Tree City USA: A Foundation For Better Tree Care
USA, a town or city must meet four standards established by the National Arbor Day Foundation and its cooperators. These standards are designed to ensure that every community to reach Tree City USA distinction has an established, viable tree management program and plan. Yet the standards are obtainable by communities of any size.
Standard 1: A Tree Board or Department
Most Missouri communities have lots of trees, a large portion of which are located on public property, such as street rights-of-way, parks and the grounds surrounding public buildings. Someone must be legally responsible for the care and management of these community trees. This someone could be a professional forester, an arborist or a volunteer tree board. A tree board is a group of concerned citizens charged by ordinance to develop and administer a comprehensive tree management program for their community.
A tree board can generate broad-based community involvement that is essential to a successful community forestry program. Mary Alice Reinhardt is president of Centralia's tree board. "With the support of city government, civic organizations, schools and volunteers," says Reinhardt, "the tree board has raised awareness of the overall importance of trees to our community; people take trees for granted and must be awakened to the necessity of trees for good living. Tree City USA has helped open eyes in Centralia.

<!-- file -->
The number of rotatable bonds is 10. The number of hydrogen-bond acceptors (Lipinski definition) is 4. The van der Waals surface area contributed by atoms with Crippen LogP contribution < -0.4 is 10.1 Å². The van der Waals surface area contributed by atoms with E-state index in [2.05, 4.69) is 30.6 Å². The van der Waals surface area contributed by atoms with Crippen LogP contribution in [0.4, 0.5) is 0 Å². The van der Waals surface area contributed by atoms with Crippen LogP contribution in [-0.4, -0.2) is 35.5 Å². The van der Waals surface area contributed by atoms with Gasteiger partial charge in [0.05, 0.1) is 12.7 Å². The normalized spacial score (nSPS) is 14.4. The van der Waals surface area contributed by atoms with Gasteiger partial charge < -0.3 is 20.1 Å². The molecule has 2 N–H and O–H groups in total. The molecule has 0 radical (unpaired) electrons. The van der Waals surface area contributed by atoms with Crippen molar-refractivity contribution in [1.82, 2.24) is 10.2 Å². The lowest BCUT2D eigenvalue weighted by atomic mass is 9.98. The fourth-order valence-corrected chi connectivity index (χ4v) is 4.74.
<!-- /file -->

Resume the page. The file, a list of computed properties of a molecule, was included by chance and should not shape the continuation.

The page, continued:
Standard 2: A Community Tree Ordinance
A community tree ordinance needs to designate the tree board or department responsible for writing and implementing the annual community forestry work plan. An ordinance also should establish policies for tree planting, maintenance and removal of trees located on city property. Beyond these components, a municipal tree ordinance should remain flexible enough to meet the particular needs and concerns of an individual community.
Standard 3: A Community Forestry Program with an annual budget of at least $2 per capita
This standard may at first seem like an impossible barrier to some communities interested in obtaining Tree City USA status. However, a close investigation of a city or town's budget usually reveals that this amount is already being spent by the community on its trees. Qualifying expenditures include such items as city workers' salaries when they are caring for or dealing with problems that arise from community trees, dead tree removal, leaf and brush pick-up, tree planting, equipment purchases, equipment rental or maintenance, mulching, pruning, care of storm damaged trees, stump removal, biomass recycling and